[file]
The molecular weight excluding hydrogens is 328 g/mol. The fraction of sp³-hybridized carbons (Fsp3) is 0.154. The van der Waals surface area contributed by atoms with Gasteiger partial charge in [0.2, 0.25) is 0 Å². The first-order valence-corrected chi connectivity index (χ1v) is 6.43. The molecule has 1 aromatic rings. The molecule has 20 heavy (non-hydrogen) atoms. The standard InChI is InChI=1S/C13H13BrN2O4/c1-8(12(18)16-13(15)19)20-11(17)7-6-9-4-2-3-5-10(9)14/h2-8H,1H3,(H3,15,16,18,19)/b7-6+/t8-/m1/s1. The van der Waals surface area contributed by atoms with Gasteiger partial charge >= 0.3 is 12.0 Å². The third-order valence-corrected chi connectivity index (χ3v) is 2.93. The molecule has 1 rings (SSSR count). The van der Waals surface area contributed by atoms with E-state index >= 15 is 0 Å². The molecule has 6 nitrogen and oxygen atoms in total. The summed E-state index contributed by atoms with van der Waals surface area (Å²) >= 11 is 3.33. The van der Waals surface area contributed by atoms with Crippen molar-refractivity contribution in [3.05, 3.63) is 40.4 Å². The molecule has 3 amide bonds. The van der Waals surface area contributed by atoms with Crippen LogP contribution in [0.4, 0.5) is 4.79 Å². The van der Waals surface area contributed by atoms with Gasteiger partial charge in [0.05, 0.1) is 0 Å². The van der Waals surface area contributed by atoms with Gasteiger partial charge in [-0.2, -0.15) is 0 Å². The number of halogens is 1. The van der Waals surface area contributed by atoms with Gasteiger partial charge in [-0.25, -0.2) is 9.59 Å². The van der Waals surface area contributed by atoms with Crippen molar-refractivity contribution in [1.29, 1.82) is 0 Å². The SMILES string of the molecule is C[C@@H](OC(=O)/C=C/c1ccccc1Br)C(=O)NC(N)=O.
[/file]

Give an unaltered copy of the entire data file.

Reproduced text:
The molecular weight excluding hydrogens is 328 g/mol. The fraction of sp³-hybridized carbons (Fsp3) is 0.154. The van der Waals surface area contributed by atoms with Gasteiger partial charge in [0.2, 0.25) is 0 Å². The first-order valence-corrected chi connectivity index (χ1v) is 6.43. The molecule has 1 aromatic rings. The molecule has 20 heavy (non-hydrogen) atoms. The standard InChI is InChI=1S/C13H13BrN2O4/c1-8(12(18)16-13(15)19)20-11(17)7-6-9-4-2-3-5-10(9)14/h2-8H,1H3,(H3,15,16,18,19)/b7-6+/t8-/m1/s1. The van der Waals surface area contributed by atoms with Gasteiger partial charge >= 0.3 is 12.0 Å². The third-order valence-corrected chi connectivity index (χ3v) is 2.93. The molecule has 1 rings (SSSR count). The van der Waals surface area contributed by atoms with E-state index >= 15 is 0 Å². The molecule has 6 nitrogen and oxygen atoms in total. The summed E-state index contributed by atoms with van der Waals surface area (Å²) >= 11 is 3.33. The van der Waals surface area contributed by atoms with Crippen molar-refractivity contribution in [3.05, 3.63) is 40.4 Å². The molecule has 3 amide bonds. The van der Waals surface area contributed by atoms with Crippen LogP contribution in [0.4, 0.5) is 4.79 Å². The van der Waals surface area contributed by atoms with Gasteiger partial charge in [0.05, 0.1) is 0 Å². The van der Waals surface area contributed by atoms with Gasteiger partial charge in [-0.2, -0.15) is 0 Å². The number of halogens is 1. The van der Waals surface area contributed by atoms with Gasteiger partial charge in [-0.25, -0.2) is 9.59 Å². The van der Waals surface area contributed by atoms with Crippen molar-refractivity contribution in [1.29, 1.82) is 0 Å². The SMILES string of the molecule is C[C@@H](OC(=O)/C=C/c1ccccc1Br)C(=O)NC(N)=O.